It’s official: Gaylord Hotels are now a part of the Marriott family. The two joined forces in a $210-million deal announced in May, 2012, which transferred the Gaylord Hotels brand and management of their four hotel and convention centers to Marriott International. This puts the big and beautiful Gaylord properties in the Marriott system for reservations as of October, though Marriott Rewards benefits won’t apply until October 29th and don’t include the Gaylord Opryland. (That may change in 2013; Rewards members have been advised to watch for news.)
This also means literally thousands of Marriott loyalists who may never have visited a Gaylord property will now be exposed to the luxury locations, known for their soaring atria and annual collaboration with Dreamworks. Families flock to the hotels for the Ice!TM holiday extravaganzas, featuring Dreamworks’ Merry Madagascar in Texas and Florida, and Dreamworks’ Shrek the Halls in Nashville and Washington, DC, for 2012. We love the Gaylord resorts, and thought this was a great excuse for a quick tour!
Gaylord Hotels’ Signature Attractions
Three things at every Gaylord resort are always worth the visit:
- Signature Atria reflect the culture, history and landscape of each locale and are not to be missed. Particularly during the holidays, they are beautiful destinations unto themselves.
- Old Hickory Steakhouse, steeped in great steak house traditions, offers fine dining, artisanal cheese caves and cellar rooms filled with award winning wines.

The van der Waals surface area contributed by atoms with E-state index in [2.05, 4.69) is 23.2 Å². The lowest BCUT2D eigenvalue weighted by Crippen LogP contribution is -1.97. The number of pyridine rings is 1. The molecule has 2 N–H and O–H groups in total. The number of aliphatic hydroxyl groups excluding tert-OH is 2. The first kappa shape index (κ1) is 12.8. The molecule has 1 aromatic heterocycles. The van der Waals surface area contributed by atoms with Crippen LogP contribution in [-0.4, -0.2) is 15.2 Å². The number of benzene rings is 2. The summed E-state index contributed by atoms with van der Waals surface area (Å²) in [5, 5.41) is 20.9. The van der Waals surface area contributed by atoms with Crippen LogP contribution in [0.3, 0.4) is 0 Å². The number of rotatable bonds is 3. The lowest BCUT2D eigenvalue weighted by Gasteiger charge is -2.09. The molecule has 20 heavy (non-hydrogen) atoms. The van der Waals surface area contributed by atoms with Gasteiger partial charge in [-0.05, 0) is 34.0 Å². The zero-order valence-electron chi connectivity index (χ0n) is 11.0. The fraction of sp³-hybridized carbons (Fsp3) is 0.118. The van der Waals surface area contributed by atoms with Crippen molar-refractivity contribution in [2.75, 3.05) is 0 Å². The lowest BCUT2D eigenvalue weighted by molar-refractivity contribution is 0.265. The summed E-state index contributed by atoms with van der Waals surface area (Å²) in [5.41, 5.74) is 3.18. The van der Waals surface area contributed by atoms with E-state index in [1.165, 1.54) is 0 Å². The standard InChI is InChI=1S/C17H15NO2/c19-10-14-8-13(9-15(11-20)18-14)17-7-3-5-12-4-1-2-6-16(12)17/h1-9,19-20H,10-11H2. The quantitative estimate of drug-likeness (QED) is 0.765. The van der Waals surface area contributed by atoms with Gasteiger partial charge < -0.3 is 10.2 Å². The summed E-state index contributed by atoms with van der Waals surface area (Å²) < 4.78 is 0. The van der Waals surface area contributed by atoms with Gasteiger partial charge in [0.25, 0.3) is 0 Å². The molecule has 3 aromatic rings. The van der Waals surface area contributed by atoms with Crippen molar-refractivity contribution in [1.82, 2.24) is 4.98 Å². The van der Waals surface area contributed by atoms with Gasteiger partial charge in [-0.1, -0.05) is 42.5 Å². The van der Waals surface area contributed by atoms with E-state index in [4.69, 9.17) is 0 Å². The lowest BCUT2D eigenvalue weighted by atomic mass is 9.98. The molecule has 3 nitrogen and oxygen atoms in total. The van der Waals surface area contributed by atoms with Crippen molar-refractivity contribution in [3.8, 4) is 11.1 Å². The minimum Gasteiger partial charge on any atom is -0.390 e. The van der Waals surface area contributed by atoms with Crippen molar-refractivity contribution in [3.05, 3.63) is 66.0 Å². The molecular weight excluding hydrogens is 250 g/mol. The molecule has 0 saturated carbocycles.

- Relâche Spa, Salon and Fitness Center, though varied in format, is consistent in pampering and wellness to help you relax, look great and work off that dinner at Old Hickory Steakhouse!
Gaylord National, Washington, DC / Maryland
Anchored in National Harbor, a 300 acre mixed-use destination overlooking the Potomac River, the National is the youngest of Gaylord’s resort and convention facilities, opening in 2008, and is the largest non-gaming hotel and convention center on the east coast. As is the custom, the atrium features plants and architecture representative of the area; in this case, a Colonial-era mercantile shop and a Federalist-style farmhouse. The resort’s indoor and outdoor garden areas are historically themed and include a colonial garden, a tree-lined river walk promenade and a great lawn dotted with 1,200 oak, cherry and chestnut trees as part of the mid-Atlantic landscape.
The hotel features six presidential suites, eight concept suites and 91 executive sweets, in addition to 2,000 standard guest rooms. A highlight is the National Bay, a hotel-within-a-hotel concept with upscale boutique hotel amenities and five-star mega-resort services. The Relâche Spa and Fitness Center here is one of the largest in the area and is available 24/7, which is good because there are half a dozen restaurants, bars and cafes at the resort.
Gaylord Palms, Kissimmee, Florida
If you’ve been to Walt Disney World, you’ve likely passed the Gaylord Palms about five minutes down the road. Having recently undergone a $50-million renovation, the resort features just over 1400 guest rooms and suites in a setting reminiscent of a grand Florida mansion. The soaring 4.5-acre glass-enclosed atrium features three themed environments depicting Key West, St. Augustine and the Everglades. Highlights include a replica of the Castillo de San Marcos, a Key West-inspired Mallory Square and the famed “River of Grass.” Thousands of tropical plants and several species of animals, including alligators and stingrays native to Florida, inhabit the resort.